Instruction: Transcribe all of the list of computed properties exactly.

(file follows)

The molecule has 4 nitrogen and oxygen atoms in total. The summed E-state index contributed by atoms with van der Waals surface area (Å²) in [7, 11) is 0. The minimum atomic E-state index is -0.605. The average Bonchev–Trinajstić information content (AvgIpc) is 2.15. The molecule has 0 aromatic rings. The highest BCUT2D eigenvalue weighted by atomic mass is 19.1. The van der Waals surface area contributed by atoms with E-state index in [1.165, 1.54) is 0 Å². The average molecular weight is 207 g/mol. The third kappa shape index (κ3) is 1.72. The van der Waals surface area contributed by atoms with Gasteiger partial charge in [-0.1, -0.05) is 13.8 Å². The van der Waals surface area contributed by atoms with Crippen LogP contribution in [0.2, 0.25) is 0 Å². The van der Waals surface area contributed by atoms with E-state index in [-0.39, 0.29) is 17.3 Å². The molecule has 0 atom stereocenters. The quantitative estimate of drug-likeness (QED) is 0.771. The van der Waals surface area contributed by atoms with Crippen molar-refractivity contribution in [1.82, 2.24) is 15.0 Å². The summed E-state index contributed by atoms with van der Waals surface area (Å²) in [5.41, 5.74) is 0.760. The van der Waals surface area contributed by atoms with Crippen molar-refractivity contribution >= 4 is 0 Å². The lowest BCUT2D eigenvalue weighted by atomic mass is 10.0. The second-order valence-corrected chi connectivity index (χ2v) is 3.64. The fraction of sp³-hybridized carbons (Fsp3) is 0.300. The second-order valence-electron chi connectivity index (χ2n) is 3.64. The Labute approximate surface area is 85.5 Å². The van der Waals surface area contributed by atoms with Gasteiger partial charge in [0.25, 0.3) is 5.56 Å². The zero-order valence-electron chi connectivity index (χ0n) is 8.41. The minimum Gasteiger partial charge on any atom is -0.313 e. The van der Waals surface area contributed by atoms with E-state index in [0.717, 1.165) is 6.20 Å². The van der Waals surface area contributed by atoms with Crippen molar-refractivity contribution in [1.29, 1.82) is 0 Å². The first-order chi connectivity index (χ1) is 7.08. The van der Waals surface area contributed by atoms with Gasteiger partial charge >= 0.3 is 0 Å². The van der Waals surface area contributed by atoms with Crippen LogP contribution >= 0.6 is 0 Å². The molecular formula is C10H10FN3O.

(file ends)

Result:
The molecule has 4 nitrogen and oxygen atoms in total. The summed E-state index contributed by atoms with van der Waals surface area (Å²) in [7, 11) is 0. The minimum atomic E-state index is -0.605. The average Bonchev–Trinajstić information content (AvgIpc) is 2.15. The molecule has 0 aromatic rings. The highest BCUT2D eigenvalue weighted by atomic mass is 19.1. The van der Waals surface area contributed by atoms with E-state index in [1.165, 1.54) is 0 Å². The average molecular weight is 207 g/mol. The third kappa shape index (κ3) is 1.72. The van der Waals surface area contributed by atoms with Gasteiger partial charge in [-0.1, -0.05) is 13.8 Å². The van der Waals surface area contributed by atoms with Crippen LogP contribution in [0.2, 0.25) is 0 Å². The van der Waals surface area contributed by atoms with E-state index in [-0.39, 0.29) is 17.3 Å². The molecule has 0 atom stereocenters. The quantitative estimate of drug-likeness (QED) is 0.771. The van der Waals surface area contributed by atoms with Crippen molar-refractivity contribution in [1.82, 2.24) is 15.0 Å². The summed E-state index contributed by atoms with van der Waals surface area (Å²) in [5.41, 5.74) is 0.760. The van der Waals surface area contributed by atoms with Crippen molar-refractivity contribution >= 4 is 0 Å². The lowest BCUT2D eigenvalue weighted by atomic mass is 10.0. The second-order valence-corrected chi connectivity index (χ2v) is 3.64. The fraction of sp³-hybridized carbons (Fsp3) is 0.300. The second-order valence-electron chi connectivity index (χ2n) is 3.64. The Labute approximate surface area is 85.5 Å². The van der Waals surface area contributed by atoms with Gasteiger partial charge in [0.25, 0.3) is 5.56 Å². The zero-order valence-electron chi connectivity index (χ0n) is 8.41. The minimum Gasteiger partial charge on any atom is -0.313 e. The van der Waals surface area contributed by atoms with E-state index in [0.717, 1.165) is 6.20 Å². The van der Waals surface area contributed by atoms with Crippen molar-refractivity contribution in [1.29, 1.82) is 0 Å². The first-order chi connectivity index (χ1) is 7.08. The van der Waals surface area contributed by atoms with Gasteiger partial charge >= 0.3 is 0 Å². The van der Waals surface area contributed by atoms with Crippen LogP contribution >= 0.6 is 0 Å². The molecular formula is C10H10FN3O.